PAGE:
Adolescent police experience has a detrimental effect on the outcome of later life

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The criminal justice system has changed dramatically in the last half century, and these changes have increased the likelihood that adolescents will encounter police. A new study looked at how adolescent police experience, directly or compensatoryly (for example, by witnessing encounters), affected future direction during the transition to adulthood. .. The study concluded that adolescent police experience could serve as an important life course event that adversely affects later life outcomes.

The study was conducted by researchers at the University of Texas at San Antonio (UTSA), the University of California at Irvine (UCI), Johns Hopkins University, and South Florida University.Coming soon Criminology, A publication of the American Criminal Society.

Future orientations can include personal expectations, aspirations, and plans. Young people with a more positive future orientation Better healthIt is an educational and professional achievement, and can overcome adversity better than young people who are less aggressive in their future directions. This type of outlook can change with events that change the value of future outcomes or perceptions of achieving goals, so future direction (or lack thereof) is a powerful determinant of criminal offenses.

“We tried to determine if contact with the police affected the future direction of the youth and under what conditions,” explained Alexander Testa, an assistant professor of criminology. To do. Criminal justice At UTSA, which led the research. “From the framework of the life course, future direction is important to capture an individual’s perspective on major future milestones and life course events that could be harmed by the side effects of contact with criminal justice. is.”

The researchers used data from the Pathways to Resistance study. Longitudinal study Of 1,354 serious offenders from Arizona and Pennsylvania tracked from adolescence to early adulthood. Mostly male, non-white youth were 14 to 17 years old when recruited for research.

This study analyzed participants’ experiences with the police. This includes face-to-face encounters (eg, police suspension, the most common form of adolescent criminal justice contact) and surrogate contact (eg, meeting someone else in a police encounter, or police learning. ) Both are included. Involve family and friends). To measure future direction, researchers used measures of the participants’ perceived potential and the importance of achieving various milestones (eg, good education, career, family life). have). They also respond to police contact characteristics (ie, youth perceptions of procedural injustice) and adolescent demographic characteristics (ie, gender, race / ethnicity). I checked how it was shaped.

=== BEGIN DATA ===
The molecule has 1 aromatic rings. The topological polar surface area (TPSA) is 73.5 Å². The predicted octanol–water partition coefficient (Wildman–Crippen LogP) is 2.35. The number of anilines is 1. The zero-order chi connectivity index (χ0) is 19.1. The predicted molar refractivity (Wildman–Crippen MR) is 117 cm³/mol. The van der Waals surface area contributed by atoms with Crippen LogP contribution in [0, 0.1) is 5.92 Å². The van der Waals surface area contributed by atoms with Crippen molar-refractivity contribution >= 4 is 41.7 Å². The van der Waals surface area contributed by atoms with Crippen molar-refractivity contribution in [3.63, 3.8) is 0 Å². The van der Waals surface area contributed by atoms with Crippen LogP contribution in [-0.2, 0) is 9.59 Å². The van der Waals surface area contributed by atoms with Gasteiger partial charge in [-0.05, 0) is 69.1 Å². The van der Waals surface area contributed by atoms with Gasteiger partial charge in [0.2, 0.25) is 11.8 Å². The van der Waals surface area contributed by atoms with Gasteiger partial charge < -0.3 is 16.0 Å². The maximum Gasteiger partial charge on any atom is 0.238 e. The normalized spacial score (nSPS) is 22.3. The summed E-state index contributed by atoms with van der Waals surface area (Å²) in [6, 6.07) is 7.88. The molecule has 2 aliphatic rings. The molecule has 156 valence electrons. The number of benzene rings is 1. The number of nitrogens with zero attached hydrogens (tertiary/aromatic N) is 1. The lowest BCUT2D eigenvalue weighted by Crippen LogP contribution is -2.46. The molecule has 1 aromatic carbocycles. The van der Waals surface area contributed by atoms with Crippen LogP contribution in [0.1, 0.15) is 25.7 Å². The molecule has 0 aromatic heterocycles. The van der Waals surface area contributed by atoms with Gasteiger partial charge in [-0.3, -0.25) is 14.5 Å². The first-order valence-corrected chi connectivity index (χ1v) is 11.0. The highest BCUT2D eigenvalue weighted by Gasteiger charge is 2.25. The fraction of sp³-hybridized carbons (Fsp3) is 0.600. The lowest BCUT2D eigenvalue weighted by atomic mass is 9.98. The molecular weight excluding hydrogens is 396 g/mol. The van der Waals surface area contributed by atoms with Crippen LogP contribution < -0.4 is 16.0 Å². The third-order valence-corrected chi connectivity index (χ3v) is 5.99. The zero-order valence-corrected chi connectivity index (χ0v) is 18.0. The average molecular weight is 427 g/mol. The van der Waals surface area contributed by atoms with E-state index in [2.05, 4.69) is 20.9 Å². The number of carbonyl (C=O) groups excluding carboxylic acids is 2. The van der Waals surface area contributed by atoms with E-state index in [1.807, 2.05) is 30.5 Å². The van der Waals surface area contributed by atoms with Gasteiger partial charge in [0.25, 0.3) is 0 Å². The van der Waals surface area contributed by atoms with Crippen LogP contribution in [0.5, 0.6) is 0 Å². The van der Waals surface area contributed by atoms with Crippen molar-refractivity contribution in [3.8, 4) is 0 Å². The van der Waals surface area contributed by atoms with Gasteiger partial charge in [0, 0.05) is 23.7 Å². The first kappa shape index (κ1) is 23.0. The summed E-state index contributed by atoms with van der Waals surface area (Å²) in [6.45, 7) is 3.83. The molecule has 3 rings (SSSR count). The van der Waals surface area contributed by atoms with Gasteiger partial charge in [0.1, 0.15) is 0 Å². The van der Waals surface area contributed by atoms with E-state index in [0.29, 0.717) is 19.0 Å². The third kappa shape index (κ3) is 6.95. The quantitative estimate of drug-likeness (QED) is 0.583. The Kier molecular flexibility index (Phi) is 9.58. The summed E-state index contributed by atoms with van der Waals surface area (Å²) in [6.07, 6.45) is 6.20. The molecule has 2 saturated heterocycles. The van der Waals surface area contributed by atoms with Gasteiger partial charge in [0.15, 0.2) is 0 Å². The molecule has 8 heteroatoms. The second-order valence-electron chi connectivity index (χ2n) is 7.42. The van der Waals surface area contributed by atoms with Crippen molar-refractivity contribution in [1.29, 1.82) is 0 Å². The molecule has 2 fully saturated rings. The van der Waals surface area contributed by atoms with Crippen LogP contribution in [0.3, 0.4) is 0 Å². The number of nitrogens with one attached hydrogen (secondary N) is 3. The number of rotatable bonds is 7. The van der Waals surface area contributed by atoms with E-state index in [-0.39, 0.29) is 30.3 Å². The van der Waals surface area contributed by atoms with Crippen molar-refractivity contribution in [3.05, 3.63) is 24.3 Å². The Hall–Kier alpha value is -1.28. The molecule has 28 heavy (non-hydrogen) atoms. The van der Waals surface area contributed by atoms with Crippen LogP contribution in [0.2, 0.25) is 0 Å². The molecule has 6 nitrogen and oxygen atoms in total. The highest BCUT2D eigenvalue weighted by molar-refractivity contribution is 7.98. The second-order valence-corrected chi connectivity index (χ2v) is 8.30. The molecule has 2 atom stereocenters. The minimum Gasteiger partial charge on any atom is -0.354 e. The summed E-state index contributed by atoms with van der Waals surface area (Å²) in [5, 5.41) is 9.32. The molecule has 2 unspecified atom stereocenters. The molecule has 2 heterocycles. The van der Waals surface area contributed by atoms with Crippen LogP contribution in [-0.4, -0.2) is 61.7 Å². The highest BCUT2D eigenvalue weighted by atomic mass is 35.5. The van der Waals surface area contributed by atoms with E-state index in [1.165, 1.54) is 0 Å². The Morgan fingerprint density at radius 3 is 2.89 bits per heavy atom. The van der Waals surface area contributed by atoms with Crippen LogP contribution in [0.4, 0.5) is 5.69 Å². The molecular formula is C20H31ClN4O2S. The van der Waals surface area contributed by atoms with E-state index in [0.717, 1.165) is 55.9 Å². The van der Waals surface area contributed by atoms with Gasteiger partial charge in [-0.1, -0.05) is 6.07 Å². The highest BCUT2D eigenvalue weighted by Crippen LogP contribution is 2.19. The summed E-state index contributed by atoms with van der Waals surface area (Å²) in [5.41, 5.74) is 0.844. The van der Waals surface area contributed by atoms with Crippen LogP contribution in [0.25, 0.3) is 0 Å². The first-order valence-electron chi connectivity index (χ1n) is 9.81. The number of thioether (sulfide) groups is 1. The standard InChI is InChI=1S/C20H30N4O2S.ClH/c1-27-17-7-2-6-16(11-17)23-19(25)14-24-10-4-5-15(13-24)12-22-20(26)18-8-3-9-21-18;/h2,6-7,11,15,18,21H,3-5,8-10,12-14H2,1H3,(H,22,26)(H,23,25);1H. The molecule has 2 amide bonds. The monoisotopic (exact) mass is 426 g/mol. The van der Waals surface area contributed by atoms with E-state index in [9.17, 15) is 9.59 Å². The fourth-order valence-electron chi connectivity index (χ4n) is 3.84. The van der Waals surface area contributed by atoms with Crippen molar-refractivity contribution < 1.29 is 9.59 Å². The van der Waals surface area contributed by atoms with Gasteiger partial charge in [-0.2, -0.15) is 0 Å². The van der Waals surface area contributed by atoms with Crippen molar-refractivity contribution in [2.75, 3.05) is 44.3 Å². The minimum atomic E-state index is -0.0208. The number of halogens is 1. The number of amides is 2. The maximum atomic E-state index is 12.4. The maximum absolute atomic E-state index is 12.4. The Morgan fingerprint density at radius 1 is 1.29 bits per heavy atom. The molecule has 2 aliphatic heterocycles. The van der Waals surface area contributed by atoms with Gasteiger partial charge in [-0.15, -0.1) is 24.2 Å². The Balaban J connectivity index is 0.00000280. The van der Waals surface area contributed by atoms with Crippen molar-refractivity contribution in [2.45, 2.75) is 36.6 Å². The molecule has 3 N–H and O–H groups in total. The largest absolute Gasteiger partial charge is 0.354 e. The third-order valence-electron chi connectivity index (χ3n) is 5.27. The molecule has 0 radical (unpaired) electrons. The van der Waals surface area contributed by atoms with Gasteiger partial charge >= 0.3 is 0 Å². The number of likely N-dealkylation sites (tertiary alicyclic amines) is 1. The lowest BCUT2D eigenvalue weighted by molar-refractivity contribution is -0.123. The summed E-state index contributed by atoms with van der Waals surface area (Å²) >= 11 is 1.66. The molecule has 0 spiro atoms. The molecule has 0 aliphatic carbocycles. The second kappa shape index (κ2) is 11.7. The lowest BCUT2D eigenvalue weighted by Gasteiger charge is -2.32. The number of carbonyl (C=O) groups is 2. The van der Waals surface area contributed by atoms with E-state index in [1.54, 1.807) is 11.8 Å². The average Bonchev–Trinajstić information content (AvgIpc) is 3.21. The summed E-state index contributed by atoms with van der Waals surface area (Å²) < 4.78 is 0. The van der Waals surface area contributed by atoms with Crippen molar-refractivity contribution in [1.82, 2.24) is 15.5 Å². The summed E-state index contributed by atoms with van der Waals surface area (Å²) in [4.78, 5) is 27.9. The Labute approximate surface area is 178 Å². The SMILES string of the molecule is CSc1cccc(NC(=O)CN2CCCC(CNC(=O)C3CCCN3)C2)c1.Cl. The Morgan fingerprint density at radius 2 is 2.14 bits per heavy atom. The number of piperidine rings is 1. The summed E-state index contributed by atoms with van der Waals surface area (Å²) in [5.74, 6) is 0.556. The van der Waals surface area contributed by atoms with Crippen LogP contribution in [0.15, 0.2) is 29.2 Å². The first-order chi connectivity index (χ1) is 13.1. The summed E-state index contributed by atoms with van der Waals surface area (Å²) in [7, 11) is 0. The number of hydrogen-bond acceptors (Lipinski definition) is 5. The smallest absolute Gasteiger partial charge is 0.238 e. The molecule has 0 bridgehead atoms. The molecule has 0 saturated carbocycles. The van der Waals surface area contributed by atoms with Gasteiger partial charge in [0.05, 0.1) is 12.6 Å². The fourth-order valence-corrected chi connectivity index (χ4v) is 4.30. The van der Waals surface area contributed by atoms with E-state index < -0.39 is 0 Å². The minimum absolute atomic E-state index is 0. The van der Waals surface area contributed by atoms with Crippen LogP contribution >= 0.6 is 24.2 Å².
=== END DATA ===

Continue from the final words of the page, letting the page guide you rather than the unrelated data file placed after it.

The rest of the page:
The study found that even in the absence of unjustified treatment, contact with police can cause cognitive changes at critical times in life, reducing an individual’s future prospects. Specifically, the survey found that:

  • Personal and surrogate police contact was negatively associated with personal change in future direction compared to the absence of additional police contact.
  • Exposure to police contact was negatively linked to future direction, regardless of how legitimate or unjustified police contact was perceived. In short, the youth’s perception of procedural justice did not significantly change the link between police contact and future direction.
  • The negative link between police contact and future direction was greater in white adolescents than in black or Hispanic adolescents. Researchers suggest that this may be because contact with police has become a predominantly anticipated event among minority youth.

“Given the importance of future directions for subsequent contacts, Criminal justice system For future health and general life success Negative results Kristin Turney, a professor of sociology at the University of California, Irvine and co-author of the study, states that contact with police will influence the future direction of youth. police Promote greater connections with civilian life in ways that monitor young people and direct them in the future.

The authors cannot generalize their findings to other contexts, including adolescents from other geographic areas (eg, adolescents in rural and suburban areas) and individuals who are less serious or have no unpleasant experience. It points out some limitations of their research, including that. In addition, they say their results should be interpreted as associations rather than causality.

Racial Role in Homeless Youth Contact with Police

For more information:
Police Contact and Future Direction from Adolescence to Young Adulthood: Discoveries from the Road to Desire Research, Criminology (2021).

Courtesy of the American Criminal Society

Quote: Survey: Youth Police Experiences, Life Results After Obtained from on October 15, 2021 Has a detrimental effect on (October 15, 2021). html

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Adolescent police experience has a detrimental effect on the outcome of later life

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